A newly passed Connecticut law places the Nutmeg State among a growing group of US states that aim to change the way America chooses its president. Per NPR, the state's legislature voted over the weekend to send a bill to Gov. Dannel Malloy that ensures Connecticut's seven electoral votes go to the candidate who wins the popular vote nationwide. Malloy applauded the legislature's move in a statement on Saturday. "With the exception of the presidency, every elected office in the country, from city council, to United States senator, to governor, is awarded the candidate who receives the most votes," said the Democrat. "The vote of every American citizen should count equally." Connecticut joins a compact of 10 other states plus Washington, DC, all of which have made the same pledge.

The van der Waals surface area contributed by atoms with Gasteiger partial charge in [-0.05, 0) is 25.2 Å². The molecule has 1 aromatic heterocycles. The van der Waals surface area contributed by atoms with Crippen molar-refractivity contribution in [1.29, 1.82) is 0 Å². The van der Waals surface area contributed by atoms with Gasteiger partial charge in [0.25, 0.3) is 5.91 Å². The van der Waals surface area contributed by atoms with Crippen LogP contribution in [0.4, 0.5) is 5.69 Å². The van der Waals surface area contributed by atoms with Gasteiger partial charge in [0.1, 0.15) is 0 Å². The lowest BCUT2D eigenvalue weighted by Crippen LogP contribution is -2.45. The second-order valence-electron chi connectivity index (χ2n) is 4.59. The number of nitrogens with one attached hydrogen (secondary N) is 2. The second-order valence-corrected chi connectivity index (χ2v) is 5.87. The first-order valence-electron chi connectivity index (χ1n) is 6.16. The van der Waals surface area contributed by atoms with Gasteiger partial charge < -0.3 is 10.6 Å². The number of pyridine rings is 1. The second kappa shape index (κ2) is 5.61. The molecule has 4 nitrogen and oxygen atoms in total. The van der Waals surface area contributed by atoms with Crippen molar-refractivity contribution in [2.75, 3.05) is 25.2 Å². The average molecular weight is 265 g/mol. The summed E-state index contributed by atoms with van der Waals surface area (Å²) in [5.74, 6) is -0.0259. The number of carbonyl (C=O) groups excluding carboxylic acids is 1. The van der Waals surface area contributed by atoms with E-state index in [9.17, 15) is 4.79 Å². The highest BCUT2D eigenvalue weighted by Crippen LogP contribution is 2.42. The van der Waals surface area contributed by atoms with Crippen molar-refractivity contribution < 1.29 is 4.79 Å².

"People are very excited. It really helps," Barry Fadem, president of the California-based National Popular Vote organization, told the AP. After lobbying Connecticut lawmakers to join the group for 11 years, Fadem said he hopes other states will now be encouraged to join. With the expected addition of Connecticut's seven electoral votes, the group now has 172. Opponents argue that Connecticut's influence in the presidential election will be hurt by the national popular vote. Republican Sen. Michael McLachlan predicted that candidates will only focus on large population centers, ignoring rural areas and small states like Connecticut. "If you live in New York City, they may as well send limousines to get people to the polls," said McLachlan, who also predicted "a legal train wreck" if the compact ultimately gets enough states to vote in unison for the popular vote winner.